Product Details

Photo Film 2.2

 

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PHOTO FILM Our Photo Film filter includes six different types of photographic film and print effects including; Infrared Colour A 'False Colour' infrared film uses one of the three colour separations on a film carrier (usually the red one) to render
Photo Film is a free to try software. You can free download and try it for an evaluation period.


 

Our Photo Film filter includes six different types of photographic film and print effects including

PHOTO FILM Our Photo Film filter includes six different types of photographic film and print effects including; Infrared Colour A 'False Colour' infrared film uses one of the three colour separations on a film carrier (usually the red one) to render the infrared information, using the two remaining ones for the normal colour information. This leads to some unusual effects with objects that give off a lot of infrared light (especially foliage) being depicted in red and skies becoming a deep blue. For our simulator we used Kodak Ektachrome Infrared Film as our example Infrared Black & White The Black and White infrared film depicts an accurate greyscale image of the amount of infrared light given off various objects. This can lead to eerie white foliage on trees and plants with almost black skies. Colour Print Negative This filter simply turns the image into a colour print negative. To reproduce your image with a carrier film border a large JPEG image is included with the filter set. Sepia Print Turns your pictures into the classic 'old' photo. Includes controls for tone and vignette plus an ageing one to yellow the whole picture. Hand Tinted Print The method of hand tinting sepia prints was first used in the Victorian era mainly for postcard reproduction. By adjusting the cyan, magenta and yellow controls together with the print tone this filter will give your image a real antique effect. 2 Strip Colour The very first Technicolor movies and very early colour slides used this system using just two colours (magenta and cyan). The two emulsion layers were then dyed yellow resulting in orange-red and cyan-green colours. This yellow dye seemed to vary somewhat so the results from one film, or one scene to another could be slightly different. The process was used from the mid 1920s and into 1930s but was soon superseded by the more usual three colour method. This effect was simulated recently in the Martin Scorsese film "The Aviator."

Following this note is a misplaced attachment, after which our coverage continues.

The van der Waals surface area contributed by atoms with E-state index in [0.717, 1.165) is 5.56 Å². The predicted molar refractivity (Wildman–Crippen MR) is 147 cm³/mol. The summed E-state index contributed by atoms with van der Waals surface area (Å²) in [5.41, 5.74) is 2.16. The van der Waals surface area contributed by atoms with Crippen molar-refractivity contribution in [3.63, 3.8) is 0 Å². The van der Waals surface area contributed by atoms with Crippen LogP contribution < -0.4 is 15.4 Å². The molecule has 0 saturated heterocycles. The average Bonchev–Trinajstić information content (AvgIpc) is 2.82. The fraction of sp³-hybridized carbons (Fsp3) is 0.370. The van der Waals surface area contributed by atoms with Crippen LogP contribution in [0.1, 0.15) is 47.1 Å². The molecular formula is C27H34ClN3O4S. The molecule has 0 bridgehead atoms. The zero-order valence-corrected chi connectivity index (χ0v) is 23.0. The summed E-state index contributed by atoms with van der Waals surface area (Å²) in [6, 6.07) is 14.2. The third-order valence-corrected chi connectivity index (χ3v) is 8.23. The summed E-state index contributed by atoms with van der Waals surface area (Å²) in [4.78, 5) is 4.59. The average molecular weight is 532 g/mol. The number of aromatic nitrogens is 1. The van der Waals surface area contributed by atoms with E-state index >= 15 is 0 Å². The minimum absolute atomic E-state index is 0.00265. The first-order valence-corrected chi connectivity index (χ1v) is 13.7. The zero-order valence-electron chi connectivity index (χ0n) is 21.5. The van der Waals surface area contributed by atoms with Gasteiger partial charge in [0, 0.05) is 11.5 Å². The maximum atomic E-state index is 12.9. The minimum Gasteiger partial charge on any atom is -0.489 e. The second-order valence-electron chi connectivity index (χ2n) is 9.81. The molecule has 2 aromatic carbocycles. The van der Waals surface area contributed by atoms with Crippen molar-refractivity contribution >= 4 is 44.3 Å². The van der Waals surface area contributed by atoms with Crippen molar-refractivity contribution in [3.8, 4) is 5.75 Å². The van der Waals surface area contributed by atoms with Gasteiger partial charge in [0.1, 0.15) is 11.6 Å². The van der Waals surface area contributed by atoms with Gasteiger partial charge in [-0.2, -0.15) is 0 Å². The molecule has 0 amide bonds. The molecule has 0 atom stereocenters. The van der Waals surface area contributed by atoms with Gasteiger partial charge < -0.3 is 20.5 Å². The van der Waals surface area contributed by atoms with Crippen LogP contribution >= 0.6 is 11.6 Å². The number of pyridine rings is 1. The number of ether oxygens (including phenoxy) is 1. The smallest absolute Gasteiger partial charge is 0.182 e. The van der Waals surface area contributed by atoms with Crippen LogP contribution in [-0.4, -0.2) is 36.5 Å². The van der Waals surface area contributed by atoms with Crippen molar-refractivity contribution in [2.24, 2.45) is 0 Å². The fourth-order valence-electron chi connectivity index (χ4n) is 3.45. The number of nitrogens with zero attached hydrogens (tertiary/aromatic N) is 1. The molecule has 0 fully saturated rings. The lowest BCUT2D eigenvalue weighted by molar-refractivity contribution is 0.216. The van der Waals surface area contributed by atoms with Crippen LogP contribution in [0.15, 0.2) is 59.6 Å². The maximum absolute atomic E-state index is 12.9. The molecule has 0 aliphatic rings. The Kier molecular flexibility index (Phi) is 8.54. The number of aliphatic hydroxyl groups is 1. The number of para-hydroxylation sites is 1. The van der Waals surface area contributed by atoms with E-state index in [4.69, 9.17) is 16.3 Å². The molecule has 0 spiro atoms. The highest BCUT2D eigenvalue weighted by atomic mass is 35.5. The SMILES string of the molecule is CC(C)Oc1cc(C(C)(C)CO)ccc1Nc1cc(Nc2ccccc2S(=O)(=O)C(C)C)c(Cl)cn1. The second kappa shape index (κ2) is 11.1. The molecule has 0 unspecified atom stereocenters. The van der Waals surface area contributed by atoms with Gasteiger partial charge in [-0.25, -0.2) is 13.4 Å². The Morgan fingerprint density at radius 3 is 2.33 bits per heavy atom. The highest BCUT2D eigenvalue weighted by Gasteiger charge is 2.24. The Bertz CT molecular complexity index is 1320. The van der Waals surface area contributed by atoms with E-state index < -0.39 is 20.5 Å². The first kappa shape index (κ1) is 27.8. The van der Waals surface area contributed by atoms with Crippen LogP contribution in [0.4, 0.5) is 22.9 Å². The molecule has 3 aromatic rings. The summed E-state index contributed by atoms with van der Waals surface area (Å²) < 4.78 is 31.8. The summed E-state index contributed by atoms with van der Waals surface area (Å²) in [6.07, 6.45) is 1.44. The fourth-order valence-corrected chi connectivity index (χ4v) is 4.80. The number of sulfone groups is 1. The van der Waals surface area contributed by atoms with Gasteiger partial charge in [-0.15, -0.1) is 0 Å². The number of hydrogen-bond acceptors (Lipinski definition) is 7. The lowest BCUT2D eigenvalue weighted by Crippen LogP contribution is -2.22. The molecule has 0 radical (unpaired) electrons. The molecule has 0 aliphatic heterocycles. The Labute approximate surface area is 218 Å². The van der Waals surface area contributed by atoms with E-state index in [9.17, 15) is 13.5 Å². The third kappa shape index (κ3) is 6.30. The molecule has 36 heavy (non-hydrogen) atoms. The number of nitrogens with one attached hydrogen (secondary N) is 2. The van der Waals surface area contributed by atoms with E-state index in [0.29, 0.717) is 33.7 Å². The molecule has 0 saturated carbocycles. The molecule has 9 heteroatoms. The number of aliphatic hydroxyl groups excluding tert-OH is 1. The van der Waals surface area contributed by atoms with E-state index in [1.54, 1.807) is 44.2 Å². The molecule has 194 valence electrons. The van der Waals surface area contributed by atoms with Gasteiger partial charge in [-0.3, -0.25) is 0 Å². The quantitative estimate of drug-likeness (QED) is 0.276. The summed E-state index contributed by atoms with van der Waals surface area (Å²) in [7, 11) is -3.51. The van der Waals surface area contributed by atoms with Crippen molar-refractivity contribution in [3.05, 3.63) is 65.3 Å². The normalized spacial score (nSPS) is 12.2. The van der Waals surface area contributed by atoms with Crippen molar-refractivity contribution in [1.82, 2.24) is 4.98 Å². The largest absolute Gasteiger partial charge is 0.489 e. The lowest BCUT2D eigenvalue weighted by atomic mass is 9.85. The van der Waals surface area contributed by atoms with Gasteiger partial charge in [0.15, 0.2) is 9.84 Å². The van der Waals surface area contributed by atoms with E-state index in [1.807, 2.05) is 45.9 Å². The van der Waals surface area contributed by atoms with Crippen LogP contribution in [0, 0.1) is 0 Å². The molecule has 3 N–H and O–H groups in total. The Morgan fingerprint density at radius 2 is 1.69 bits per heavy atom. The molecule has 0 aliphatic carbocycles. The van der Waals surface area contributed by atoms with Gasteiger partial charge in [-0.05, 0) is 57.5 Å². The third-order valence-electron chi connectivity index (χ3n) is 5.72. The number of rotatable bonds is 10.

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User Reviews: PHOTO FILM 2.2
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